Not to forget, there are also some disadvantages that one has to keep in mind when using a qualitative approach. The analysis of the gathered data will be biased by the writers own experience and knowledge (Holme and Solvang, 1996). There can also be an interpretation problem when dealing with interviews since words are more difficult to analyze than fig-ures. It can be hard to understand and grasp the exact meaning that the interviewed people want to communicate (Svenning, 2003).

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Case study

A case study has been chosen for this thesis in order to obtain some of the empirical data. We have chosen to make a case study of the B2B firm ROL AB and its customers in order to analyze attitudes towards different B2B marketing tools and the possible appropriateness of using B2C marketing tools in a B2B market in order to achieve brand awareness.
This kind of method is a general strategy that has it attention on complex interactions of multiple data-collection methods. It examines a real-life event in its natural situation and the goal is to capture both a phenomenon and its context. Case studies have different goals in different situations, such as finding explanations, exploring a topic, or just describing what is going on. (David, 2006)
There are several reasons for choosing a case study approach. First of all, a case study is the study of a specific case and its complexity in order to understand its activities within important circumstances. It looks for details of the interaction with its context. The pur-pose of studying a case is to maximize the learning from it. One can choose to have one or several case studies. (Stake, 1995) However, due to limited time for writing this thesis and by a great opportunity to cooperate with a firm, ROL AB, our focus has been on solely one case study.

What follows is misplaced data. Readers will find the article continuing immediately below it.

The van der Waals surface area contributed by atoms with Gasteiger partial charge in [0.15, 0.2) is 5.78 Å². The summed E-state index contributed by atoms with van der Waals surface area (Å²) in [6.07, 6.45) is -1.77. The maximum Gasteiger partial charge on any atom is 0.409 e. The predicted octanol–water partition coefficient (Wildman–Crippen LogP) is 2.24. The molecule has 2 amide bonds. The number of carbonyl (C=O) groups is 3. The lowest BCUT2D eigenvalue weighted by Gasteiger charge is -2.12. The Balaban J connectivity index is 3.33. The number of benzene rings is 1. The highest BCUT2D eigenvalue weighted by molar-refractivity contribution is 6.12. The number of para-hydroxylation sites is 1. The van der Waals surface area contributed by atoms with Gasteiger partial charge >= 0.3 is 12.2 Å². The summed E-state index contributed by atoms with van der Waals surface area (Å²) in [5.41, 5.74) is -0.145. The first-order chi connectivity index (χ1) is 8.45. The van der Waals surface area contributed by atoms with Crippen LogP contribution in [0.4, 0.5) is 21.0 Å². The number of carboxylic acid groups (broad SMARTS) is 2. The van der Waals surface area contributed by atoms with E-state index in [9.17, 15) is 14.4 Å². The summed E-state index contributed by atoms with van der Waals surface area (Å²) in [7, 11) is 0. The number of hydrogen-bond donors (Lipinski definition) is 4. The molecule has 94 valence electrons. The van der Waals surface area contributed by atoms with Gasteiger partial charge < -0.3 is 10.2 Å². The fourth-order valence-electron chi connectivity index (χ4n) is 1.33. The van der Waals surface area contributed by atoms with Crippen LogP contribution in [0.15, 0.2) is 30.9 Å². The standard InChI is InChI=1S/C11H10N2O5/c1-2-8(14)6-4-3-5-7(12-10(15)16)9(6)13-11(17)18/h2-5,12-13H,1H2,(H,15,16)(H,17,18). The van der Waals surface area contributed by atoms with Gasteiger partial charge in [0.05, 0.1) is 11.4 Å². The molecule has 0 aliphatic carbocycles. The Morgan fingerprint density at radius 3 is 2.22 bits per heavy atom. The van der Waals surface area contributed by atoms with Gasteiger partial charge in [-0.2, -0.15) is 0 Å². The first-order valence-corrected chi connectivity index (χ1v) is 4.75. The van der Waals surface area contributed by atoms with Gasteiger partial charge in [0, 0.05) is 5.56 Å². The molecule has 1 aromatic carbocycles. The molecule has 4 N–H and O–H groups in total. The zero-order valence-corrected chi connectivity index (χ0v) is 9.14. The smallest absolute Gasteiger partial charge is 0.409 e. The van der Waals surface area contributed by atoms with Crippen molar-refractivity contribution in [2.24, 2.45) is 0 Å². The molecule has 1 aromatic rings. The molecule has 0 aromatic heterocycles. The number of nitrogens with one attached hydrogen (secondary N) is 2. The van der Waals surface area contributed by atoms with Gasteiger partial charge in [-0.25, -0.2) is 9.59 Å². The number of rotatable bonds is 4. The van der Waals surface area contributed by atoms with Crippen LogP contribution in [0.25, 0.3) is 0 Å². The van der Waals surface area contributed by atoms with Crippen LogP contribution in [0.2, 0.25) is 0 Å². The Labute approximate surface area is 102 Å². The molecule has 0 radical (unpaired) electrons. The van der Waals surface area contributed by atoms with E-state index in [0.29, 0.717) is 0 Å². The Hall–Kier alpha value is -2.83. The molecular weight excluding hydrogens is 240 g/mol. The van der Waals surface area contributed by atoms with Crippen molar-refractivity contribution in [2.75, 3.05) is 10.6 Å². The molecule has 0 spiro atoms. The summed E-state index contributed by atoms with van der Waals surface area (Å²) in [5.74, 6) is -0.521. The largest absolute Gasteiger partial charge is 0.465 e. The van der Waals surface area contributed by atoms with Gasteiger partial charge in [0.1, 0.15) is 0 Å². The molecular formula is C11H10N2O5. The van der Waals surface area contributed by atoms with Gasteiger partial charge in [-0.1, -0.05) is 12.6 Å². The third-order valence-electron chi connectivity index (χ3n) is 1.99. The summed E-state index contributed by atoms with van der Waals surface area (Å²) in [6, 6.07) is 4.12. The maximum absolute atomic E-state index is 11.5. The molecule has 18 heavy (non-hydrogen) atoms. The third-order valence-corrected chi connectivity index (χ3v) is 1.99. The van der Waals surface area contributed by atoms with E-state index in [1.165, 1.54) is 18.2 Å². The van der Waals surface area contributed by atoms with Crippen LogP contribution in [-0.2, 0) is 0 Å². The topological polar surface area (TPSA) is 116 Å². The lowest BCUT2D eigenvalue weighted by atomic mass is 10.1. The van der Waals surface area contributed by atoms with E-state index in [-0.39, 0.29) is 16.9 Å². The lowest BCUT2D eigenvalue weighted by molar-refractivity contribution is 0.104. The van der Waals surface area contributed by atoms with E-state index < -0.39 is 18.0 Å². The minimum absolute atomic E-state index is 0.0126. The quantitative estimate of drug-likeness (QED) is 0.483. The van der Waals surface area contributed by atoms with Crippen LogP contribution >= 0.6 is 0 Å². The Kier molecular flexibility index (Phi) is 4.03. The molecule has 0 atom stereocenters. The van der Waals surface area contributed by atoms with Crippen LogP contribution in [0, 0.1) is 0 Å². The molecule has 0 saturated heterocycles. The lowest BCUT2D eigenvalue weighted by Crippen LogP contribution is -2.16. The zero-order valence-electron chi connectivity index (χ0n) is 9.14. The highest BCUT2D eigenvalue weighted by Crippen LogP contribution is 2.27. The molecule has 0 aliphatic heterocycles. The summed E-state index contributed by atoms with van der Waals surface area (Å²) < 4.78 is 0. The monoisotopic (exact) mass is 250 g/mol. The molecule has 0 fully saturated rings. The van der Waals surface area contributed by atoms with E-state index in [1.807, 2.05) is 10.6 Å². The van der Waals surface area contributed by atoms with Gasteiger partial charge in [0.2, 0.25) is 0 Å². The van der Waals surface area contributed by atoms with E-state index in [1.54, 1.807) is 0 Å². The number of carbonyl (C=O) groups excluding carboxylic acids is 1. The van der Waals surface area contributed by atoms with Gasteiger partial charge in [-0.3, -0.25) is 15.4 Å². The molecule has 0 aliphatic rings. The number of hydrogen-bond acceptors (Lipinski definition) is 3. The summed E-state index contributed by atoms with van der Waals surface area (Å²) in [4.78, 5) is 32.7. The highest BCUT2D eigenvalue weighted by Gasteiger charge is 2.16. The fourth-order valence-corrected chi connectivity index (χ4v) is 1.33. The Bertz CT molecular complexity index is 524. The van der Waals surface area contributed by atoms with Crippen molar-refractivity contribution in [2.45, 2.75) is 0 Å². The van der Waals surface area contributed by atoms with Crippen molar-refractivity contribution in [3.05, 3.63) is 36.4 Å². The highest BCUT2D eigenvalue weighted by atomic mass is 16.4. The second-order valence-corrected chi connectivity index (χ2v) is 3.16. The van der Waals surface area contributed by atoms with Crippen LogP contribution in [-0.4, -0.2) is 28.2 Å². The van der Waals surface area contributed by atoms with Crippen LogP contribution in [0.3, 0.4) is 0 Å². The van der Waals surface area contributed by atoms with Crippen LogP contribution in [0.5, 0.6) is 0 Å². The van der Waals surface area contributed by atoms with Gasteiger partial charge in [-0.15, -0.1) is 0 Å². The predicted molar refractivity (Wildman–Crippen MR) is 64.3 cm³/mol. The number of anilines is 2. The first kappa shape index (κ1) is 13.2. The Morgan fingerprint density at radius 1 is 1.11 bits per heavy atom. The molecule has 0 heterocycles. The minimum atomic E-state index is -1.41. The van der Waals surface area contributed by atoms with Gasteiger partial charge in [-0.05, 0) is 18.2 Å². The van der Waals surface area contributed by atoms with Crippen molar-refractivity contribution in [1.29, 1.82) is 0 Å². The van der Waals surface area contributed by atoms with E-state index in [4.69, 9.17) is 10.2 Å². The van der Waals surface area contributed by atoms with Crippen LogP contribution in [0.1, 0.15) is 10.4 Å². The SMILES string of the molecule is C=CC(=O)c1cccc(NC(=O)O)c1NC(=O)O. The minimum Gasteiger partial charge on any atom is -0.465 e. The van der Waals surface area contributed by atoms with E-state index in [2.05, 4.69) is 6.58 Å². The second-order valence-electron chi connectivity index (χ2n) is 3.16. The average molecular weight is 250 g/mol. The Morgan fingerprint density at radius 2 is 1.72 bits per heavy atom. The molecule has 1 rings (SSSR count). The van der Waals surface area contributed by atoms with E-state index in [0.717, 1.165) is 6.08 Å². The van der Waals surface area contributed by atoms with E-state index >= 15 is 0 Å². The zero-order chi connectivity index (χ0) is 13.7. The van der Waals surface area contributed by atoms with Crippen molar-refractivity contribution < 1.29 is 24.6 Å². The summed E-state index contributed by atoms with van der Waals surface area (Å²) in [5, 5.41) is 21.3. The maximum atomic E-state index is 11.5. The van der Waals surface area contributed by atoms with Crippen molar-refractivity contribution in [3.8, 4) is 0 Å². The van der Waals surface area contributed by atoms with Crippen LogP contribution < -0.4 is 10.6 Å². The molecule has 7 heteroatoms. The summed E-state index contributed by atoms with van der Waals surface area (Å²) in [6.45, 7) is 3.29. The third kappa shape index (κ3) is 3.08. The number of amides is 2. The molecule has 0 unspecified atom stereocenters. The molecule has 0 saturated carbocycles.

A case study suits well for our purpose since it is an in-depth study of a specific case in or-der to get a deeper understanding of the particular subject of the case. It can include obser-vations, field studies and interviews. (Hamel, Dufour and Fortin, 1993) This case study will be undertaken in order to answer our specific research questions. We seek different evi-dence for the case and we are trying to gain the best possible answer to the research ques-tions in regards to the purpose. The main objective is to create new knowledge through the evidence and the research materials which then have to be analyzed in order to make sense. (Gillham, 2001)